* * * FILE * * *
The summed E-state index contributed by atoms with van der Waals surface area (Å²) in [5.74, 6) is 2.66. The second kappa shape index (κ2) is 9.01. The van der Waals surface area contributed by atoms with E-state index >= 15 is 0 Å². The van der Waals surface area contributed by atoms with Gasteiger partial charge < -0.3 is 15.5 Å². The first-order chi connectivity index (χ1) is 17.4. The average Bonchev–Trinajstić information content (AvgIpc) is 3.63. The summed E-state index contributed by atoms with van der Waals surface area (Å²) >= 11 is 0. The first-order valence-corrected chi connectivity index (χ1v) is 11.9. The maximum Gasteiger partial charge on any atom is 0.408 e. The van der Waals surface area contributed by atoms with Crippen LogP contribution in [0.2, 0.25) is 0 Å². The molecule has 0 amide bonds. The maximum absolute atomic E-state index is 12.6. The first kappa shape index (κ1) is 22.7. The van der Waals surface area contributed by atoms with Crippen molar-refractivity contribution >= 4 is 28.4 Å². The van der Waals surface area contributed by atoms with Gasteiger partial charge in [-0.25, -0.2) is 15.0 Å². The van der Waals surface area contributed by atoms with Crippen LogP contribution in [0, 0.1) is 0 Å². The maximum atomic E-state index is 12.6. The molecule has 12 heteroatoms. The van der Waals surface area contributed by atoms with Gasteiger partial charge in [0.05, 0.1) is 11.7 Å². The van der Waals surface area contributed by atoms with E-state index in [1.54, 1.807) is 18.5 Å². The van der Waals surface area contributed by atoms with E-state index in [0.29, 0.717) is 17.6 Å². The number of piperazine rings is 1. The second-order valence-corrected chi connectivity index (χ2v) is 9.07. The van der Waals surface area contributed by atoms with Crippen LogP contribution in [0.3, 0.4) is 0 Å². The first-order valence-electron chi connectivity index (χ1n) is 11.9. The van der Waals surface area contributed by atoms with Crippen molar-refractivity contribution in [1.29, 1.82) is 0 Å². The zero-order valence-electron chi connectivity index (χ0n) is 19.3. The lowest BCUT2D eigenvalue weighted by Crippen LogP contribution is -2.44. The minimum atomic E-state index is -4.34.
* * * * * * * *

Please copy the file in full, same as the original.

The summed E-state index contributed by atoms with van der Waals surface area (Å²) in [5.74, 6) is 2.66. The second kappa shape index (κ2) is 9.01. The van der Waals surface area contributed by atoms with E-state index >= 15 is 0 Å². The van der Waals surface area contributed by atoms with Gasteiger partial charge < -0.3 is 15.5 Å². The first-order chi connectivity index (χ1) is 17.4. The average Bonchev–Trinajstić information content (AvgIpc) is 3.63. The summed E-state index contributed by atoms with van der Waals surface area (Å²) >= 11 is 0. The first-order valence-corrected chi connectivity index (χ1v) is 11.9. The maximum Gasteiger partial charge on any atom is 0.408 e. The van der Waals surface area contributed by atoms with Crippen LogP contribution in [0.2, 0.25) is 0 Å². The molecule has 0 amide bonds. The maximum absolute atomic E-state index is 12.6. The first kappa shape index (κ1) is 22.7. The van der Waals surface area contributed by atoms with Crippen molar-refractivity contribution >= 4 is 28.4 Å². The van der Waals surface area contributed by atoms with Gasteiger partial charge in [-0.25, -0.2) is 15.0 Å². The van der Waals surface area contributed by atoms with Crippen LogP contribution in [0, 0.1) is 0 Å². The maximum atomic E-state index is 12.6. The molecule has 12 heteroatoms. The van der Waals surface area contributed by atoms with Gasteiger partial charge in [0.05, 0.1) is 11.7 Å². The van der Waals surface area contributed by atoms with E-state index in [1.54, 1.807) is 18.5 Å². The van der Waals surface area contributed by atoms with E-state index in [0.29, 0.717) is 17.6 Å². The number of piperazine rings is 1. The second-order valence-corrected chi connectivity index (χ2v) is 9.07. The van der Waals surface area contributed by atoms with Crippen LogP contribution in [0.3, 0.4) is 0 Å². The first-order valence-electron chi connectivity index (χ1n) is 11.9. The van der Waals surface area contributed by atoms with Crippen molar-refractivity contribution in [1.29, 1.82) is 0 Å². The zero-order valence-electron chi connectivity index (χ0n) is 19.3. The lowest BCUT2D eigenvalue weighted by Crippen LogP contribution is -2.44. The minimum atomic E-state index is -4.34.